At a July meeting at the White House, a group of information-technology gurus brought up the topic of video games — specifically, the untapped potential of gaming as an educational tool for non-military agencies involved in diplomacy and nation-building.
The military has long been an avid user of video games to train troops for war, but civilian agencies have yet to take advantage of the increasingly sophisticated and low-cost technology available, said Beth Noveck, deputy chief technology officer for open government at the White House’s office of science and technology policy.
The Obama administration is “looking very seriously at the role that games can play in achieving national priorities,” Noveck told an overflowing audience attending a “simulations and serious games for peace-building” conference at the United States Institute of Peace in Washington.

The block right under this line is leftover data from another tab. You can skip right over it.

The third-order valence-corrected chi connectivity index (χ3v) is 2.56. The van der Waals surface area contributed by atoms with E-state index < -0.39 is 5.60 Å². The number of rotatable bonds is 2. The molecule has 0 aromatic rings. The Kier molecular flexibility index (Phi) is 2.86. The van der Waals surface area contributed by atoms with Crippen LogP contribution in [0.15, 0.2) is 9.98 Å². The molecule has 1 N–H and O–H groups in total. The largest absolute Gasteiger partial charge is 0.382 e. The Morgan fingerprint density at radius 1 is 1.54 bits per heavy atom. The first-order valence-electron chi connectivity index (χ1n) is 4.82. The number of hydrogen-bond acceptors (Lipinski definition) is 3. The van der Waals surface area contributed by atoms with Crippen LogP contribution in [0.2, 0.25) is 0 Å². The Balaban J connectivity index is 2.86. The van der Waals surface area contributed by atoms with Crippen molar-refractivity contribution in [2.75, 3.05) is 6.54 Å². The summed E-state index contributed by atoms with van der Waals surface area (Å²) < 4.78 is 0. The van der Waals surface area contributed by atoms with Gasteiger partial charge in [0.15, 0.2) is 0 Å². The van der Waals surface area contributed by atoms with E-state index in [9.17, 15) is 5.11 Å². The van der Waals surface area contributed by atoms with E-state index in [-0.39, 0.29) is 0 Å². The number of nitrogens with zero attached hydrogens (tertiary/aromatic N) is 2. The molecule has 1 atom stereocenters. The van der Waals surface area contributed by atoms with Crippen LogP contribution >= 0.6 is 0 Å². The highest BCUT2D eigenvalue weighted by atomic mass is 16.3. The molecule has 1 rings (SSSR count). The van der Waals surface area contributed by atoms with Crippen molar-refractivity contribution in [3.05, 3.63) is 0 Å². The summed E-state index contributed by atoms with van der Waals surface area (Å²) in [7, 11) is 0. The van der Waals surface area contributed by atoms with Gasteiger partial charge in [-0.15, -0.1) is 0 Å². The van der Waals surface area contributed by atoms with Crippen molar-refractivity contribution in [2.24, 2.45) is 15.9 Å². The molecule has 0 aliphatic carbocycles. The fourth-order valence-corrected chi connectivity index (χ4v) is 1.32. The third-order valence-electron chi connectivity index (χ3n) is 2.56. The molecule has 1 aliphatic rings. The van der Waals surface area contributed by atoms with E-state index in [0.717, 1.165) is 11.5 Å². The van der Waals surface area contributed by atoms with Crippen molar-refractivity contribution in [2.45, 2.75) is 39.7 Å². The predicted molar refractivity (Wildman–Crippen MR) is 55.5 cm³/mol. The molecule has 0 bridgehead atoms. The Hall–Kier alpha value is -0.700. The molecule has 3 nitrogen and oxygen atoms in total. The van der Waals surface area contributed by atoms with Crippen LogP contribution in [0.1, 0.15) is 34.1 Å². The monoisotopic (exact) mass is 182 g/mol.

“People who are playing massive multi-player games like World of Warcraft, who are engaged in these social and visual technologies learn the skills of coordination, learn the skills of working together, learn the skills of decision-making … that are central to their being effective workers, but also effective citizens in democracy,” she said.
Four of the priorities on the president’s agenda include education, energy, economy and the environment. Games can teach citizens about energy consumption and how personal habits affect energy use and the environment. They can help students achieve higher literacy rates and improve math skills. They also can tell consumers how to manage their money better, she said.